Sunday, April 15, 2012

'Jasmine Nights'

When I finished reading Julia Gregson's novel, 'East of the Sun', I was stunned, to say the least.  It was so intriguing, so well-written.  The damn story flowed so well that I couldn't put it down.  I became so involved, and grew to love every character, good and bad.  I told my Borders customers about it and they, in turn, recommended it during their book club meetings.  

And now, to my delight, I was gifted with her third novel, 'Jasmine Nights'.  It sat on top of the stack of books I received, like a Christmas present chanting, "Open me!  Open me!"  There I sat, her novel in my hand, and it was everything I could do not to flop down on the couch and devote my entire evening to Ms. Gregson's  fine story.

'Jasmine Nights' is the story of Saba Tarcan, a young singer living in Wales, who is hired to perform for the ENSA, the British version of the USO, during World War 2.  But as her contribution to the war effort grows more intense, she is soon recruited by the British Secret Service to help rescue a spy being held under house arrest in Turkey.  To complicate her life even more, she falls in love with Dom, a British pilot.

This isn't just a 'girl-meets-boy' story.  And it isn't just a 'girl-loses-boy' story.  It is that, and more.  And it doesn't contain a cut-and-dried ending, either.  Ms. Gregson's research is impeccable; it's very obvious that she knows of what she writes; her inspiration for Dom, the pilot, is based on her father, who was also a pilot during the war.  And, like Dom, he was shot down and badly burned, but aided by the skills of a top-notch surgeon, he recovered his good looks.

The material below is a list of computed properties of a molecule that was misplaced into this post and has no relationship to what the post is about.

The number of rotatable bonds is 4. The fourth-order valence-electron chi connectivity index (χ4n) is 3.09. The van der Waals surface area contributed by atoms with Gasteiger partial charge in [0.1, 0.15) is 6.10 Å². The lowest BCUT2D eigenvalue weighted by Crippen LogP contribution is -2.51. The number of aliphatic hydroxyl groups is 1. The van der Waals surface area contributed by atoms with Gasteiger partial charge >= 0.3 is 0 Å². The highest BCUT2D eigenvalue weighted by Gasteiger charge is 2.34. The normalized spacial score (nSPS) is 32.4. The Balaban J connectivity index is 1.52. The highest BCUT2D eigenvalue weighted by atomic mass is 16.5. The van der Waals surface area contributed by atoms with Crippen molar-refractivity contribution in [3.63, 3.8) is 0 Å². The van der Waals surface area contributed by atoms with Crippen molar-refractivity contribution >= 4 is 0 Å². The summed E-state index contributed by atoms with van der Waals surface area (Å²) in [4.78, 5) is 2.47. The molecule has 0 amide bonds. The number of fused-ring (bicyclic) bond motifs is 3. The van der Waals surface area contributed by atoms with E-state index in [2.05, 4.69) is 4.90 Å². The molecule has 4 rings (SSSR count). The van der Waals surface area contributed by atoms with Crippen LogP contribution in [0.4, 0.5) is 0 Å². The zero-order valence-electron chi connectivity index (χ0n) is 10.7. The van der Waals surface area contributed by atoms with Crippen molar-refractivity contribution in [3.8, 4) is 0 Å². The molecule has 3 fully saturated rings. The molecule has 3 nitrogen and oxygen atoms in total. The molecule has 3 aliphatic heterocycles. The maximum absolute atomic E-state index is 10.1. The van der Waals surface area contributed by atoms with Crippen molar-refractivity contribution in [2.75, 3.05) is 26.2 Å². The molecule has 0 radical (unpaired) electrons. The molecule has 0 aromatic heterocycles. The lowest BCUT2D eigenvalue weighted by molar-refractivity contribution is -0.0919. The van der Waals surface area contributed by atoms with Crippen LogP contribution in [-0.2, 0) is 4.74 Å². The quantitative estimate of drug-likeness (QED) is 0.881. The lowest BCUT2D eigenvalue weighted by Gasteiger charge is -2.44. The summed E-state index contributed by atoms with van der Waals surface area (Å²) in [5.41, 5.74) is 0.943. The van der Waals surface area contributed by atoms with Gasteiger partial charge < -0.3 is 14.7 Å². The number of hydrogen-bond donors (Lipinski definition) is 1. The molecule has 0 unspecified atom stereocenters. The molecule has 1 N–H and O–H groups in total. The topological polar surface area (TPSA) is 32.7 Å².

The characters in this deeply-felt novel are beautifully drawn; from Arleta, a fellow performer who becomes Saba's closest friend, to Ozan, the entrepreneur who knows more than he is telling.  There are some horrific, almost terrifying events, and the intricate twists-and-turns kept me reading late at night.  As each chapter takes its turn in telling the adventures of Saba and Dom, all you want is for them to meet once again...and, perhaps, finally stay together.

But it is a story that is not just driven by their romance.  It shows us the horror of war; how it humbles us, and how people found joy and gratitude in the simplest gestures.

This reader is very happy that Ms. Gregson has graced us with another fine story.  But now, I'm hungry for more.  

She has spoiled me.

1 comment:

Brie said...

This sounds amazing and is going right on to my "must buy" list. Just finished reading Room by Emma Donoghue. It was amazing, one of those rare books thats heartbreaking, uplifting, depressing yet makes you smile inspiring books that just changes how you look at the world (for a little while awe always wears off)